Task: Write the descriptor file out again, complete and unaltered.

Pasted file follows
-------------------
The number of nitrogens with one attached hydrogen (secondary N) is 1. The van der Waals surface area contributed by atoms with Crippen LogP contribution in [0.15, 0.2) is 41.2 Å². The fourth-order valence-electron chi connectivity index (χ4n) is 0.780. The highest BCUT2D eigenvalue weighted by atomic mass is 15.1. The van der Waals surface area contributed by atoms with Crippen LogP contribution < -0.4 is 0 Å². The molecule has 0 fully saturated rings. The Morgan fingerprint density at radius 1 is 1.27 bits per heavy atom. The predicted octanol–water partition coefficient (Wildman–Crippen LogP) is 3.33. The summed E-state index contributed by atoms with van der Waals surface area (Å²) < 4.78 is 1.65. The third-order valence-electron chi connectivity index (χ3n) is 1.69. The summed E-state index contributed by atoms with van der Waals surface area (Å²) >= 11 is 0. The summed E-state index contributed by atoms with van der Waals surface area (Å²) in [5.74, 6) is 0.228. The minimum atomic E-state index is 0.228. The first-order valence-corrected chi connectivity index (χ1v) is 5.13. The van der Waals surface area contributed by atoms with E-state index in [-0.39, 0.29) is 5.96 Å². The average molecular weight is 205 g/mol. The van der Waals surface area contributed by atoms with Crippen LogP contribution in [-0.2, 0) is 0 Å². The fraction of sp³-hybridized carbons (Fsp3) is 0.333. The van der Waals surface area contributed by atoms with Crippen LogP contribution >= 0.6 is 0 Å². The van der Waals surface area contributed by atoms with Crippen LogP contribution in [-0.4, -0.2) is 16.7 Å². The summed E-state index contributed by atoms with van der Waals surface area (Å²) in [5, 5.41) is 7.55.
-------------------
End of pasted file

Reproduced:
The number of nitrogens with one attached hydrogen (secondary N) is 1. The van der Waals surface area contributed by atoms with Crippen LogP contribution in [0.15, 0.2) is 41.2 Å². The fourth-order valence-electron chi connectivity index (χ4n) is 0.780. The highest BCUT2D eigenvalue weighted by atomic mass is 15.1. The van der Waals surface area contributed by atoms with Crippen LogP contribution < -0.4 is 0 Å². The molecule has 0 fully saturated rings. The Morgan fingerprint density at radius 1 is 1.27 bits per heavy atom. The predicted octanol–water partition coefficient (Wildman–Crippen LogP) is 3.33. The summed E-state index contributed by atoms with van der Waals surface area (Å²) < 4.78 is 1.65. The third-order valence-electron chi connectivity index (χ3n) is 1.69. The summed E-state index contributed by atoms with van der Waals surface area (Å²) >= 11 is 0. The summed E-state index contributed by atoms with van der Waals surface area (Å²) in [5.74, 6) is 0.228. The minimum atomic E-state index is 0.228. The first-order valence-corrected chi connectivity index (χ1v) is 5.13. The van der Waals surface area contributed by atoms with E-state index in [-0.39, 0.29) is 5.96 Å². The average molecular weight is 205 g/mol. The van der Waals surface area contributed by atoms with Crippen LogP contribution in [-0.2, 0) is 0 Å². The fraction of sp³-hybridized carbons (Fsp3) is 0.333. The van der Waals surface area contributed by atoms with Crippen LogP contribution >= 0.6 is 0 Å². The van der Waals surface area contributed by atoms with Crippen LogP contribution in [-0.4, -0.2) is 16.7 Å². The summed E-state index contributed by atoms with van der Waals surface area (Å²) in [5, 5.41) is 7.55.